- Lack of Confidence: When puppy owners decide that it is a good idea to have their puppies sleep in the bed or stay in the bedroom with them, we believe that they never give a chance for their puppy to build confidence. Instead they are taught at an early age to defer to you rather than hadndle the small and normal stresses that life presents. It is much more difficult for them to build confidence when they are older. This often leads to a very nervous canines that doesn’t know how to handle new things or environmanrtal changes.
Now, you might want your puppy to sleep in your bed but just remember, what you teach them at the beginning really matters and they’ll remember!
8. Baby gates are your new best friend
To avoid the scenario of a surprise puppy sleeping under your duvet at night, you can invest in some baby gates for your house. Baby gates are a PERFECT way to set physical boundaries with your new puppy, and slowly assert house rules.
9. Take your puppy on adventures with you
Just like when you have a new-born baby and people tell you to expose them to lots of sights, smells and sounds, it’s the EXACT same with puppies. They also want to see the world! Even if you have to hold your puppy in your arms and you go to the pet store, make sure to expose them to lots of different stimulus. This will make it easier for them to adapt to different environments and people later on.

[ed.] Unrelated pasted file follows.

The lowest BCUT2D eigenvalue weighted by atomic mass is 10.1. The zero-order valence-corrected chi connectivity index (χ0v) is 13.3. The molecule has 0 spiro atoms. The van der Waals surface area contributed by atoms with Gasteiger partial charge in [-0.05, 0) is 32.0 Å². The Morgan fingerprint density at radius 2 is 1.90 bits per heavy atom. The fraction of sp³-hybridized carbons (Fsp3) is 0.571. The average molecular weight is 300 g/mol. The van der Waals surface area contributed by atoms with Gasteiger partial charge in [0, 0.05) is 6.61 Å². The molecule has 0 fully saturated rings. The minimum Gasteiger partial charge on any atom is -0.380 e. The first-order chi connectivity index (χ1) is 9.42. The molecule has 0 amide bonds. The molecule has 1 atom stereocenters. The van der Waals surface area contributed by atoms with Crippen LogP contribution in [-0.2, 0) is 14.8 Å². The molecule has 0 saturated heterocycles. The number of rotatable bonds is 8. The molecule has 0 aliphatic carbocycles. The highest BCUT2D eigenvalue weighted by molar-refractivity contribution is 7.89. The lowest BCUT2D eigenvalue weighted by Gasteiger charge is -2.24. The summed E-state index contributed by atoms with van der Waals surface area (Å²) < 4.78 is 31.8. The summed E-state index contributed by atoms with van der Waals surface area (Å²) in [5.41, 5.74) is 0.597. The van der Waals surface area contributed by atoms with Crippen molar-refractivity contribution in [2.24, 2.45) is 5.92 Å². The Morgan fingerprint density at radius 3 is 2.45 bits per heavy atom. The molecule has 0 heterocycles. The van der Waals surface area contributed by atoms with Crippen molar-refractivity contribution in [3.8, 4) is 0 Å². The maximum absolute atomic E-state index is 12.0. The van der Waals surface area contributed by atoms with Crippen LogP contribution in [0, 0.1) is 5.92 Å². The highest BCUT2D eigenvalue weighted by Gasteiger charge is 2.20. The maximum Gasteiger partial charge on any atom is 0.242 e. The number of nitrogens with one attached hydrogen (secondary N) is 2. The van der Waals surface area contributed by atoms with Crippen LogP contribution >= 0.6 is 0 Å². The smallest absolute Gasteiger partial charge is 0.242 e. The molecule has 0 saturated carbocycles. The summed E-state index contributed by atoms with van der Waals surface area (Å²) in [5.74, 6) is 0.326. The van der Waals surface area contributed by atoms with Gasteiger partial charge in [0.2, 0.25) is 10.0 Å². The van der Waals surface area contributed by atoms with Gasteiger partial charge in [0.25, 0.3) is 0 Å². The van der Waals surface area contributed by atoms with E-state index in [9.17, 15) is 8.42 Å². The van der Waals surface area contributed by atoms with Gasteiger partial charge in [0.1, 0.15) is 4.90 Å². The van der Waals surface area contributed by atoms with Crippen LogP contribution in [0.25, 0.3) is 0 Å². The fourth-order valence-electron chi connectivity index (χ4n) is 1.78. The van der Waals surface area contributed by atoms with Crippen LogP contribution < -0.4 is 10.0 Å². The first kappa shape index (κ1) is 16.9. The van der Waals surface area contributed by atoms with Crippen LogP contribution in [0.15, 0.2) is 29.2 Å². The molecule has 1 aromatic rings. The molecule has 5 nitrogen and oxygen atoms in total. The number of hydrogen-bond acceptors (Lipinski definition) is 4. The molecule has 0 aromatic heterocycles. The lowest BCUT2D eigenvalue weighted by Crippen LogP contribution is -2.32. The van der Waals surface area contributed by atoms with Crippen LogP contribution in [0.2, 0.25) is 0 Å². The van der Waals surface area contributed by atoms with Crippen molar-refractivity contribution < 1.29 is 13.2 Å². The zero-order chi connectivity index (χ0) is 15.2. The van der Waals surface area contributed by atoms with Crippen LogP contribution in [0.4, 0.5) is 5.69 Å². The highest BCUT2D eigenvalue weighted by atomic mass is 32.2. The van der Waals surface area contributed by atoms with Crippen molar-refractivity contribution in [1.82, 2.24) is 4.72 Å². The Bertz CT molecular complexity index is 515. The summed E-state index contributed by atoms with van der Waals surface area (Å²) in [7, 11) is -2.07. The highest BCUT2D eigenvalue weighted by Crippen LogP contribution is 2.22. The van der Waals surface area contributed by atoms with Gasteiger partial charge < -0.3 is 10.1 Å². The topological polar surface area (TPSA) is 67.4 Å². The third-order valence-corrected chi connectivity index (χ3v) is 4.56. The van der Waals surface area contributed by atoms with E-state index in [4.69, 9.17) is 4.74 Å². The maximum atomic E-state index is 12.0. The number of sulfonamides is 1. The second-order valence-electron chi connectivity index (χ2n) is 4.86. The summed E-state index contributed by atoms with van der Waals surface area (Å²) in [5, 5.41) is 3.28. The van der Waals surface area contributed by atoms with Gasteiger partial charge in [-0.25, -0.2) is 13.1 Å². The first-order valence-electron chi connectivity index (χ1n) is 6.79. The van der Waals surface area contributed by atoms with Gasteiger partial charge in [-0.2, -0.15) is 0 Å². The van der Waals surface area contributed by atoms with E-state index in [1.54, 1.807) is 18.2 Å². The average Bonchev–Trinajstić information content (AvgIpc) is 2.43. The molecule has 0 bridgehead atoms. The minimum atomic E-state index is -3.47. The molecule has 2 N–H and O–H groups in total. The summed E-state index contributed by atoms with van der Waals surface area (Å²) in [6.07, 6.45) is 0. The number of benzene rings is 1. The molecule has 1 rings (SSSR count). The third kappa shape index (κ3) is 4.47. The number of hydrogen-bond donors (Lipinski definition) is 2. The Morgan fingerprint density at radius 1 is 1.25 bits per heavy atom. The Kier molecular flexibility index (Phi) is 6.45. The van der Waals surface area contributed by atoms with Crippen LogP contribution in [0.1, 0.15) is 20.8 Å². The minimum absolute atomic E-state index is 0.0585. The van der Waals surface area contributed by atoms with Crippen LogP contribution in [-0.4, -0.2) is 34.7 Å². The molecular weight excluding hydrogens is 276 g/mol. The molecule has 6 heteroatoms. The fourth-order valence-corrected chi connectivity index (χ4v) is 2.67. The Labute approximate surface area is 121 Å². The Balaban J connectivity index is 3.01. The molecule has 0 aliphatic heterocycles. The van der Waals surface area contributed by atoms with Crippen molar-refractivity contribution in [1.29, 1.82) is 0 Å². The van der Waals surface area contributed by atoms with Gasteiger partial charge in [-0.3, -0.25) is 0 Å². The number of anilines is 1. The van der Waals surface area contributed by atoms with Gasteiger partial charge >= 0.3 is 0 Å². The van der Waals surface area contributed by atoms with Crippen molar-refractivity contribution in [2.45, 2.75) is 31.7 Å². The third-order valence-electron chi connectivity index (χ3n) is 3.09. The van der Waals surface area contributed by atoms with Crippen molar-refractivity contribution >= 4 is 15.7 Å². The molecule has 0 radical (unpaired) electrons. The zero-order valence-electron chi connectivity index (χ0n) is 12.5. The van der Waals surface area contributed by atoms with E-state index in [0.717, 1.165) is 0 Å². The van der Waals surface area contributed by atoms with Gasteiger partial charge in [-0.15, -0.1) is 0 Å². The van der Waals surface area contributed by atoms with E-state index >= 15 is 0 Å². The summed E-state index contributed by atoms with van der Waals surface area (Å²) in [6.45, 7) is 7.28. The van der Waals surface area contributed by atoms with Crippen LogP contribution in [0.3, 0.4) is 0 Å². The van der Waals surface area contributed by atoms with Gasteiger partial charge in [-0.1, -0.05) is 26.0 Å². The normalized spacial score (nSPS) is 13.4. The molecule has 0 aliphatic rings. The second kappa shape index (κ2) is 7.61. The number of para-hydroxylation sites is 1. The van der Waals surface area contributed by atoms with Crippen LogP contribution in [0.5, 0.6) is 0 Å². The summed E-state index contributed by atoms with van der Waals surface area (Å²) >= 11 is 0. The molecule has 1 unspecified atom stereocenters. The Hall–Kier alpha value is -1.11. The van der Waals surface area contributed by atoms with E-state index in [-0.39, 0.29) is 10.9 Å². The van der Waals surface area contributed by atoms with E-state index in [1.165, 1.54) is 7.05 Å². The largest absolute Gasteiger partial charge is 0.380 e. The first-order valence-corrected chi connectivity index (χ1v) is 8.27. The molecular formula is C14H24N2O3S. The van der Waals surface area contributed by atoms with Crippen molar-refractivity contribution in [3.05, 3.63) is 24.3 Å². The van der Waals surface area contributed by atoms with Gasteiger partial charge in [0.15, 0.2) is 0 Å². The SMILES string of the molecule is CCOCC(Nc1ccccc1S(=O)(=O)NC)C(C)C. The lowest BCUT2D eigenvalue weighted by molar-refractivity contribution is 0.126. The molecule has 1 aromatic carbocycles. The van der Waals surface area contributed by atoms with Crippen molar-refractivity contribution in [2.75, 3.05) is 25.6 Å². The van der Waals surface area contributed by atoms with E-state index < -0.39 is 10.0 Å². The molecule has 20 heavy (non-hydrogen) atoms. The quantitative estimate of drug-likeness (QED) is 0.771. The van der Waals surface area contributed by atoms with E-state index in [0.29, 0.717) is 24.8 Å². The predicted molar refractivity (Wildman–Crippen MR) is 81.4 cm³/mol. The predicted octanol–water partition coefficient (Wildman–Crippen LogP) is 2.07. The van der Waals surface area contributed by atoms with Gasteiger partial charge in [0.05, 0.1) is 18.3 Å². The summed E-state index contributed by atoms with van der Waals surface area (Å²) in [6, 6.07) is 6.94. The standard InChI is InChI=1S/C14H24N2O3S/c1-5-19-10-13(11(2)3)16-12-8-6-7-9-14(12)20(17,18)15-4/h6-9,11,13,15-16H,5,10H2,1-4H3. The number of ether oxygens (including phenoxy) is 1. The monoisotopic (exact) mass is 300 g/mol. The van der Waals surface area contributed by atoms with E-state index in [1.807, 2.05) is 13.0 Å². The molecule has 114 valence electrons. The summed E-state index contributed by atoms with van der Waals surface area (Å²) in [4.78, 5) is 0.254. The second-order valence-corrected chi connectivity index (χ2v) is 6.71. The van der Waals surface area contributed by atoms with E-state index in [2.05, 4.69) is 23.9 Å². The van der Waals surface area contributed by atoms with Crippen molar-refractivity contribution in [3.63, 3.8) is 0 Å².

10. Celebrate your puppy and have a party!
Why not share your excitement and cute, new puppy with your friends and family? Not only do people love to cuddle a puppy, but this is an amazing opportunity to socialise your puppy and get them used to new faces and people.
The reward system is especially important for new puppy owners. Make sure to have treats handy so when you see your puppy doing something good, or going to the toilet in the correct spot, be sure to reward them! This will stop them from acting out to get attention…
12. Make sure they have LOTS of toys
BUT, do not make the mistake of just leaving them around. Many puppy owners need to understand that toys are objects used to create a game, an interaction between you & your puppy. They are not the end all. In other words, it is not so much what kind of toy or object that is brought, it is what we do with it. That said, a toy that your puppy is naturally driven to should make it easier to develop meaningful interactions.
13. If they feel anxious, you can leave the TV or radio on
It’s perfectly normal that even with doing everything ‘text’ book right that your puppy can still can feel a bit anxious. A great tip to stop them from getting too worried, is to leave the TV or radio on when you leave the house. The noise may distract them from the quiet and maybe assist in making their isolation a little less scary.
Do not look for a once & done here. With training puppies, one should realize that it takes consistency & perseverance.
14. Practice separation
This is a really hard thing for a new puppy owner, but it’s also crucially important. You should slowly start to introduce separation from a young age to get your puppy used, and comfortable with being away from you. Afterall, you want your puppy to be a strong, independent dog!
15. Have fun and cherish puppyhood together!
Above all, just have fun with your puppy and cherish the small moments. Good luck!